At 3:45 p.m., a time burned into Neil's brain, the phone rang with his doctor on the other end.
"He says 'Neil, you don't have the flu. We need to make you a reservation at UW Medical Center and start receiving chemo," the mayor remembers. "I couldn't wrap my mind around it."
Neil's leukemia had entered what is known as the "blast crisis" stage, the final stage of the disease.
"When you get to that phase, it acts more like (acute myeloid leukemia)," MaryAnn said, citing the more dangerous version of the illness. "Yeah, that was a hard day."
MaryAnn said tests showed almost 80 percent of Neil's blood cells were cancerous.
"The doctor said 'You don't have time to mess around," she said.
The Johnsons were given two choices: a chemotherapy package with a 40 percent chance or a new, experimental drug the doctor thought would work.
Having been through a similar situation with a family member before – one that did not end well – MaryAnn pushed for the experimental treatment.
So Neil played "if you were me…" with the doctor and the Johnsons decided to go for the experimental treatment, which began to work immediately.
"Each day I got treatment and they could see my cancer cell numbers drop," Neil said.
Neil spent seven days at the "country club," his phrase for the UW Medical Center, but still, no one knew Neil was fighting the disease. The mayor had kept up his work and city schedule through it all so far, though the next phase would mean having to go public with his illness.
The first person he told was City Administrator Don Morrison. Johnson said he volunteered to resign from the part-time position, but the response from staff was overwhelming.
"They didn't want me to quit," Neil said. "I was honored more than anything else that that's how they felt."
Neil continued to stay in daily contact with Morrison through his entire treatment. The entire City Council voiced their support and staff overwhelmingly said the mayor was needed.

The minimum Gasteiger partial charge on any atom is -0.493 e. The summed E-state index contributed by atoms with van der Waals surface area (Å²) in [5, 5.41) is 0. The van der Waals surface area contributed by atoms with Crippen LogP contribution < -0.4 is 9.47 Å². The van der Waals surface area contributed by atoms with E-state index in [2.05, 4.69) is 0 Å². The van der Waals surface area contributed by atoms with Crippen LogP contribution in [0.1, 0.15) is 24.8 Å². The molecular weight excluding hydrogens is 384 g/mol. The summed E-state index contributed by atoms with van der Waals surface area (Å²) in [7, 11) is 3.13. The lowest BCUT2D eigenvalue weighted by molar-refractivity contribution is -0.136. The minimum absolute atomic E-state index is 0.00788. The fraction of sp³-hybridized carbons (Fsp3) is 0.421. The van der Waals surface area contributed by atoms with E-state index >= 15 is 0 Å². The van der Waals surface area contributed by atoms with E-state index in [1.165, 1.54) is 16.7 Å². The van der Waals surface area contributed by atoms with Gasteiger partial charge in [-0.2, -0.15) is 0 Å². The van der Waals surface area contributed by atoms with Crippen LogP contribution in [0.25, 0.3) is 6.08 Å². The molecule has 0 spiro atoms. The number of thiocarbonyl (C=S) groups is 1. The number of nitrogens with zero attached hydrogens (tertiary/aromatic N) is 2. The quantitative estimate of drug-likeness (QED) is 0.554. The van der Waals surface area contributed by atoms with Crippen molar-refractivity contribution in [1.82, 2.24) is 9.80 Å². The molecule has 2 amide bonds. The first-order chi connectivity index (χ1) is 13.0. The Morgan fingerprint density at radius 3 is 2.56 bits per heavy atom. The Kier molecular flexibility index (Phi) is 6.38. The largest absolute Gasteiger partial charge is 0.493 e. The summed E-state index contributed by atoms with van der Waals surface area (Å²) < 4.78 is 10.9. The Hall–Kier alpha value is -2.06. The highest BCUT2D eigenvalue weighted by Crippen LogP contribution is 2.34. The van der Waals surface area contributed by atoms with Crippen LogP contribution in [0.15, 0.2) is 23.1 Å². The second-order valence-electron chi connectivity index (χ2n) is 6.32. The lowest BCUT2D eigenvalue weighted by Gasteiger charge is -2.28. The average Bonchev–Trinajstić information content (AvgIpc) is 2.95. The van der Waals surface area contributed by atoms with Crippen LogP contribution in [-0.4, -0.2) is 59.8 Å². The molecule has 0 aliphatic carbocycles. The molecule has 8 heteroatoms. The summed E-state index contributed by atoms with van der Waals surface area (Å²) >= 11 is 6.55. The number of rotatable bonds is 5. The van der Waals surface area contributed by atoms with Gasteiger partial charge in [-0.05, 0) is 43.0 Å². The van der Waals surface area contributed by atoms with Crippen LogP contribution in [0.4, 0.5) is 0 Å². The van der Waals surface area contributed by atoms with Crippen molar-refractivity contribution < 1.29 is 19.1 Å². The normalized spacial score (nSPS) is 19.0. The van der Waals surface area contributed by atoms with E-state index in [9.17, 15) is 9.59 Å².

As word started to spread through the city, the news made its way to the ASB club at Bonney Lake High School, where Rendi graduated in June. A group of students from the school one day showed up at the hospital with plans to do a fundraiser for the family.
"I was floored," he said. "I was just honored they'd spend the time to do that."
Meanwhile, members of the Panthers fastpitch team, where Rendi was one of the stars, made "NJ" bracelets and visited the hospital to show their support. Rendi said during her father's treatment, she tried to stay focused on pitching to block out the chaos at home.
Treatments went well but Neil was having trouble adjusting to the food. He wished for a box of Honey Comb cereal, a favorite, which one of his nurses overheard and brought him a box.
"I can't say enough about the nurses," he said, smiling.
The fundraiser for the family came together in May at Swiss Park and was exceptionally well-attended. A silent auction of dozens of donated items – ranging from Seahawks and Sounder tickets to bottles of wine and everything in between – raised thousands of dollars for the family's medical expenses.
It was very humbling," MaryAnn said.
"I was very honored," Neil said, adding that he was amazed to see all the people from the various parts of his life all together in one room. "It almost felt like a wedding."
But there was a problem.
"I wasn't allowed to bid on anything!" Neil said.
The event also featured a table from the National Bone Marrow Association, which looks for bone marrow donors to match with patients around the country.
Though he has siblings, neither his brother or sister was match for marrow, meaning Neil, like millions of others around the country, would be at the mercy of the marrow donation list.